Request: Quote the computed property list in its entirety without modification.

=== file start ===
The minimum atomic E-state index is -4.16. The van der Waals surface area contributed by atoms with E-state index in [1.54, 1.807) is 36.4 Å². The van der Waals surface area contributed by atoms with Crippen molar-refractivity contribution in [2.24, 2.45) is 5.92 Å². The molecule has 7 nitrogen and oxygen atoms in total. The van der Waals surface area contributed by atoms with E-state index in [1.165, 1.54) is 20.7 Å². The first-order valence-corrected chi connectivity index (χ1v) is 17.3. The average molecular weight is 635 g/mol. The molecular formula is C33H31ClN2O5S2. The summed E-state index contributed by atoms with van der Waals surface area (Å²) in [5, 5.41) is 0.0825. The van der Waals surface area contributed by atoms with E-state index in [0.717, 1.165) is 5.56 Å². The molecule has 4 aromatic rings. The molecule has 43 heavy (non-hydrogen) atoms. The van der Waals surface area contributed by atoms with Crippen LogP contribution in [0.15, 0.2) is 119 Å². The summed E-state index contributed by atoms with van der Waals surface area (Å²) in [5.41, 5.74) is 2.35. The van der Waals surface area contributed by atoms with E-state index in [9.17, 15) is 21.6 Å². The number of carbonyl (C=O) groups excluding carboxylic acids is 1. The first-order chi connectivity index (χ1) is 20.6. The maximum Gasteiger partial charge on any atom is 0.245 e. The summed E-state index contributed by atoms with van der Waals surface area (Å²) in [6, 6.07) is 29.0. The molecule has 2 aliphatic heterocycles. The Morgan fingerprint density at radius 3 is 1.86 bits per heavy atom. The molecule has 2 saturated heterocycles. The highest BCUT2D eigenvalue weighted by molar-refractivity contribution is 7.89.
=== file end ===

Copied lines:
The minimum atomic E-state index is -4.16. The van der Waals surface area contributed by atoms with E-state index in [1.54, 1.807) is 36.4 Å². The van der Waals surface area contributed by atoms with Crippen molar-refractivity contribution in [2.24, 2.45) is 5.92 Å². The molecule has 7 nitrogen and oxygen atoms in total. The van der Waals surface area contributed by atoms with E-state index in [1.165, 1.54) is 20.7 Å². The first-order valence-corrected chi connectivity index (χ1v) is 17.3. The average molecular weight is 635 g/mol. The molecular formula is C33H31ClN2O5S2. The summed E-state index contributed by atoms with van der Waals surface area (Å²) in [5, 5.41) is 0.0825. The van der Waals surface area contributed by atoms with E-state index in [0.717, 1.165) is 5.56 Å². The molecule has 4 aromatic rings. The molecule has 43 heavy (non-hydrogen) atoms. The van der Waals surface area contributed by atoms with Crippen LogP contribution in [0.15, 0.2) is 119 Å². The summed E-state index contributed by atoms with van der Waals surface area (Å²) in [5.41, 5.74) is 2.35. The van der Waals surface area contributed by atoms with E-state index in [9.17, 15) is 21.6 Å². The number of carbonyl (C=O) groups excluding carboxylic acids is 1. The first-order chi connectivity index (χ1) is 20.6. The maximum Gasteiger partial charge on any atom is 0.245 e. The summed E-state index contributed by atoms with van der Waals surface area (Å²) in [6, 6.07) is 29.0. The molecule has 2 aliphatic heterocycles. The Morgan fingerprint density at radius 3 is 1.86 bits per heavy atom. The molecule has 2 saturated heterocycles. The highest BCUT2D eigenvalue weighted by molar-refractivity contribution is 7.89.